Not many musical directors would confess, with an impish grin, that their performances are just as likely to “crash and burn” as they are to be “completely thrilling and awe-inspiring.” Meet University lecturer Mark Kirschenmann: jazz trumpeter, solo electronic musician and director of the Creative Arts Orchestra, the University’s fully improvisational, genre-shredding music ensemble.

Creative Arts Orchestra

Thursday at 8 p.m.
Rackham Auditorium
Free

“There’s kind of a stigma sometimes that the composer hands down this tablet that’s etched, and here it is,” Kirschenmann said. “And you are the player, therefore you will play it exactly the way I’ve written it for you. So you are, therefore, then the re-creator.”

One of CAO’s missions is to shatter this stereotype of musical composition — especially in the realm of classical music — as a fixed, airtight entity. In fact, CAO scarcely even looks at musical notation at all.

“For the most part, we just set up and play. We’ll just set up in a circle, all 15 of us, and we’ll just start from nothing,” Kirschenmann said. “We won’t be reading any music, we won’t be taking any cues. I’m not going to be up there conducting. I’ll be sitting, playing in the ensemble. And it will just be continuously unfolding.”

Given CAO’s unadulteratedly off-the-cuff nature, it makes sense that its free-the-music agenda is just as much a recipe for disaster as it is for experimental genius. But this is precisely what makes CAO so precious.

The concept of a fully improvisational orchestra comes packaged with such a hefty risk quotient that, according to Kirschenmann, “There are almost — in the university system of the world — no ensembles like this.”

When ‘U’ professor and accomplished jazz musician Edward Sarath founded CAO 20 years ago, the vast majority of those in the School of Music — students and professors alike — thought that the idea was, quite simply, a bit bananas.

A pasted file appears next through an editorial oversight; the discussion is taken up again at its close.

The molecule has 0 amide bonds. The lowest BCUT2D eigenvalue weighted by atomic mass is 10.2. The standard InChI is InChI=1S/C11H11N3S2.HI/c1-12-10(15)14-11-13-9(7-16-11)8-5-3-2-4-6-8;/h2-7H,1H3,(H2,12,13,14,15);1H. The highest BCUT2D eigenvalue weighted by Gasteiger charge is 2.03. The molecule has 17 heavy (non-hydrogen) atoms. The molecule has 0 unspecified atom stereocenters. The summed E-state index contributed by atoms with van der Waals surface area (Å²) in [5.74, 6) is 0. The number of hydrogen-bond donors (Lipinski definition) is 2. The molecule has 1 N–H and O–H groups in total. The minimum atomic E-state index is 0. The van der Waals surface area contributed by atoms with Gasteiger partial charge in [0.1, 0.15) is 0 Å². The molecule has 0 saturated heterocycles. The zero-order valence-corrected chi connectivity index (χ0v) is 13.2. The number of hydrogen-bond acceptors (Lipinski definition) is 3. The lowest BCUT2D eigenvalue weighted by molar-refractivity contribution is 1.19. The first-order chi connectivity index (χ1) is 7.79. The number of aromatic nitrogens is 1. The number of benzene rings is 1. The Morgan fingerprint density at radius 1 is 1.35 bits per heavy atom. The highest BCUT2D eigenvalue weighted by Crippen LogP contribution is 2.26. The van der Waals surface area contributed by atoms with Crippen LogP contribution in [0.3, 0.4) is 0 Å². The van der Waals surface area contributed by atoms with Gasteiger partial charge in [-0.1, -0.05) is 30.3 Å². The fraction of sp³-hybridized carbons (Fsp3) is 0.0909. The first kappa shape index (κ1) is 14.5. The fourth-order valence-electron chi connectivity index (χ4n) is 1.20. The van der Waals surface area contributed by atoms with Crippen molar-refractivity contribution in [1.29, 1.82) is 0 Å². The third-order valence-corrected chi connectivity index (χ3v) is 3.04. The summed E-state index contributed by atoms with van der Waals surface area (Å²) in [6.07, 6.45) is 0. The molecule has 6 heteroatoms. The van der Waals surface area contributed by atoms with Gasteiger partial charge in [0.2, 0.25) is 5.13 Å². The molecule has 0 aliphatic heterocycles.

According to Kirschenmann, who jumped on board CAO in 2002, the fledgling ensemble was met with “real skepticism and, in fact, opposition.” Even jazz musicians, the quintessential proprietors of the improvisation game, found the whole escapade to be a tad batty.

But, thankfully, CAO has weathered the storm of practicality and will be unleashing its renegade brand of music-making at Rackham Auditorium tonight at 8 p.m. This brings up a question: Exactly what should one be expecting from this show?

Will Marriott, a tenor saxophonist in CAO and sophomore in the School of Music, Theatre & Dance, put it bluntly: “Don’t expect anything. Nothing can be expected. Just go (to the show) with an open mind and open ears and experience music.”

And, as frustratingly abstract as his disclaimer is, Marriott is right on the money. More than anything else, CAO is out to shatter boundaries and confound expectations. As far as any sort of setlist, Kirschenmann asserted: “We won’t decide, probably, until two minutes before we walk out.”

An integral part of this anything-goes mentality is CAO’s insistence on uniting musicians with incredibly diverse backgrounds and tastes — the ensemble isn’t even restricted to students in the School of Music.

“Students tend to get categorized and stratified by their majors. We want to dissolve all that,” Kirschenmann said. “Why can’t classical players, jazz players, composers (and) music tech people all get together and make music? And improvise. And share their common experiences, put them all into this big pool and let it brew and simmer.”

If anything can be expected, it’s a lack of stuffiness. CAO’s performances are a far cry from any sort of classical jazz standard. The ensemble often incorporates electronic elements, unafraid to warp traditional tones with laptops and effects pedals.

And Gabriel Saltman, a baritone saxophonist in CAO and sophomore in the School of Music, Theatre & Dance, commented that the jamboree isn’t even limited to musical instruments, stating that it’s fair game “to yell, or speak words.”

Saltman actually composed a piece for CAO, titled “Faces,” which will likely debut tonight, despite the ensemble’s aversion to written music. The catch? The piece contains absolutely zero standard musical notation.

On paper, “Faces” is an expressionistic accumulation of various shapes and colors, from which musicians are expected to extract emotion from and, in turn, convert into sound. Thus, while the piece is indeed written, its abstract nature guarantees that it sounds drastically different each time it’s played — an aspect accentuated by the fact that Saltman will be conducting the piece in real time, mixing and matching sets of musicians on the spot.

Marriott also composed an unorthodox piece likely to debut tonight, a kind of musical equivalent to a “Choose Your Own Adventure” book. The piece consists of divergent pathways gradually layering on top of each other as the musicians spontaneously riff on the central melody and choose from a variety of open-ended “routes.”

Clearly, tonight’s performance is going to be an unpredictable one. And whether it’s a triumph or a “crash-and-burn,” it certainly won’t be bland. So leave your expectations at the door and brace yourself for something truly unclassifiable.

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